Theses Doctoral

High Pressure Melting of Iron with Nonmetals Sulfur, Carbon, Oxygen, and Hydrogen: Implications for Planetary Cores

Buono, Antonio Salvatore

The earth's core consists of a solid metallic center surrounded by a liquid metallic outer layer. Understanding the compositions of the inner and outer cores allows us to better understand the dynamics of the earth's core, as well as the dynamics of the cores of other terrestrial planets and moons. The density and size of the earth's core indicate that it is approximately 90% metallic, predominantly iron, with about 10% light elements. Iron meteorites, believed to be the remnants of planetary cores, provide further constraints on the composition of the earth's core, indicating a composition of 86% iron, 4% nickel, and 10% light elements. Any potential candidate for the major light element core component must meet two criteria: first, it must have high cosmic abundances and second, it must be compatible with Fe. Given these two constraints there are five plausible elements that could be the major light element in the core: H, O, C, S, and Si. Of these five possible candidates this thesis focuses on S and C as well exploring the effect of minor amounts of O and H on the eutectic temperature in a Fe-FeS core. We look at two specific aspects of the Fe-FeS system: first, the shape of the liquidus as a function of pressure, second, a possible cause for the reported variations in the eutectic temperature, which draws on the effect of H and O. Finally we look at the effect of S and C on partitioning behavior of Ni, Pt, Re,Co, Os and W between cohenite and metallic liquid. We are interested in constraining the shape of the Fe-FeS liquidus because as a planet with a S-enriched core cools, the thermal and compositional evolution of its core is constrained by this liquidus. In Chapter 1 I present an equation that allows for calculation of the temperature along the liquidus as a function of pressure and composition for Fe-rich compositions and pressures from 1 bar to 10 GPa. One particularly interesting feature of the Fe -rich side of the Fe-FeS eutectic is the sigmoidal shape of the liquidus. This morphology indicates non-ideal liquid solution behavior and suggests the presence of a metastable solvus beneath the liquidus. An important consequence of such curved liquidi is that isobaric, uniform cooling requires substantial variations in the solidification rate of the core. Additionally, in bodies large enough for P variation within the core to be significant, solidification behavior is further complicated by the P dependence of the liquidus shape. Brett and Bell (1969) show that at 3 GPa, the liquidus curvature relaxes, implying that the liquid solution becomes more ideal. By 10 GPa, the liquidus approaches nearly ideal behavior (Chen et al., 2008b). However, at 14 GPa, the liquidus again assumes a sigmoidal curvature (Chen et al., 2008a; Chen et al., 2008b), suggesting a fundamental change in the thermodynamic behavior of the liquid. Chapter 1 of this thesis accounts for the observed complexity in the liquidus up to 10 GPa thus enabling more accurate modeling of the evolution of the cores of small planets (Buono and Walker, 2011). Accurately knowing the eutectic temperature for the Fe-FeS system is important because it places a minimum bound on the temperature of a S-enriched core that has a solid and liquid component which are in equilibrium. Unfortunately literature values for the 1 bar to 10 GPa eutectic temperature in the Fe-FeS system are highly variable making the estimation of core temperature, an important geodynamic parameter, very difficult. In Chapter 2 we look at a possible cause of this observed variation by experimentally investigating the effects of H on the eutectic temperature in the Fe-FeS system at 6 and 8 GPa. We find that H causes a decrease in the eutectic temperature (but that O does not) and that this decrease can explain some of the observed scatter in the available data. The effect of H on the eutectic temperature increases with increasing pressure (i.e. the eutectic temperature is more depressed at higher pressures), matching the trend reported for the Fe-FeS system (Fei et al., 1997). Our work suggests a significantly higher eutectic temperature than is commonly used in the Fe-S system and explains the lower observed eutectic temperatures by employing the ternary Fe-S-H system. Additionally, we report an equation which allows for accurate prediction of the composition of the eutectic in the Fe-FeS system. The constraints presented here (eutectic temperature in the Fe-FeS system are 990 °C up to at least 8 GPa in conjunction with the equation presented in Chapter 1, allows for complete prediction of the Fe-rich liquidus in the Fe-FeS system to 8 GPa. It is important to understand the partitioning behavior of trace elements between the solid and liquid components of a system because it fundamentally informs our understanding of that systems chemical evolution. In light of this, we investigate partitioning behavior in the context of the Fe-S-Ni-C system in Chapter 3. Choice of this system was motivated by work outside the scope of this thesis investigating the liquidus relationships in the Fe-S-C system (Dasgupta et al., 2009). In these experiments, cohenite (Fe<sub>3</sub>C) is the stable solid phase, instead of Fe-metal and we find that the partition coefficients between cohenite and Fe-C-S liquids are significantly lower than those between Fe-metal and Fe-S liquids. There are two potential situations to which this work can be applied. With respect to core formation, although it is unlikely that any planets entire inner core is carbide, it is possible that in a C-rich planet, as the Fe core crystallizes, C in the liquid phase could be enriched to the point where cohenite is a stable crystalizing phase. Under these circumstances, we would predict smaller depletions of the elements studied in the outer core than would be the case for Fe-metal crystallization. This work can also be applied to the earth's upper mantle which is thought to become Fe-Ni metal-saturated as shallow as 250 km. Under these circumstances, the sub-system Fe-Ni-C (diamond) -S (sulfide) becomes relevant and Fe-Ni carbide rather than metallic Fe-Ni alloy could become the crystalline phase of interest. Our study implies that if cohenite and Fe-C-S melt are present in the mantle, the mantle budget of Ni, Co, and Pt may be dominated by Fe-C-S liquid. Additionally, in the case of a S-free system, W, Re, and Os will also be slightly enriched in Fe-Ni-C liquid over cohenite. In total this body of work better constrains several key aspects of the compositional and thermal evolution of cores in small planetary bodies and has potential implications for the earth's mantle.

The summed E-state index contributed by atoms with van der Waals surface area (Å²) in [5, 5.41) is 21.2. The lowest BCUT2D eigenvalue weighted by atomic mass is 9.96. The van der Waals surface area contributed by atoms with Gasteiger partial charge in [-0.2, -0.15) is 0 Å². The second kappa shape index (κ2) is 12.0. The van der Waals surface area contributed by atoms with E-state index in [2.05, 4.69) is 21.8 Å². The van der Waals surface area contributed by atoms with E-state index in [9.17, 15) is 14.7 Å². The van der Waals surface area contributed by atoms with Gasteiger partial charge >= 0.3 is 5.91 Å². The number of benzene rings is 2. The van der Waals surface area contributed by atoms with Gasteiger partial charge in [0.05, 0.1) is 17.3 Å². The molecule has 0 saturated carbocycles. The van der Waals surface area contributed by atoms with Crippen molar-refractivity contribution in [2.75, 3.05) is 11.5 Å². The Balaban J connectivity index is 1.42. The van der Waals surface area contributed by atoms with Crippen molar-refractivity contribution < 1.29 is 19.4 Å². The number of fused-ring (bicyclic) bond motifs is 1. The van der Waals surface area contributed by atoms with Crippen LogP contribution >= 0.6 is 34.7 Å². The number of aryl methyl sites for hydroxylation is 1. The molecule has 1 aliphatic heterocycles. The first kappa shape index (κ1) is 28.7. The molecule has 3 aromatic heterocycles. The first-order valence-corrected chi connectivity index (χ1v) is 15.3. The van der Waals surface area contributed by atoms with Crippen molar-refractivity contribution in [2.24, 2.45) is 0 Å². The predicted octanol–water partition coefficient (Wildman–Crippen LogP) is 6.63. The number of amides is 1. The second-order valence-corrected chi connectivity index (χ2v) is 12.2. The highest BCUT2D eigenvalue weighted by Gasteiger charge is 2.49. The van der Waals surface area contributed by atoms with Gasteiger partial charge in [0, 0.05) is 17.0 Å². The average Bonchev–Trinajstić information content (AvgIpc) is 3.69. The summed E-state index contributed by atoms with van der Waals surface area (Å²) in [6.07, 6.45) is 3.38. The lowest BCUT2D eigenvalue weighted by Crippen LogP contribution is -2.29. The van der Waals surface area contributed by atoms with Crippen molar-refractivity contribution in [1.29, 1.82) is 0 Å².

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More About This Work

Academic Units
Earth and Environmental Sciences
Thesis Advisors
Walker, David
Ph.D., Columbia University
Published Here
November 11, 2011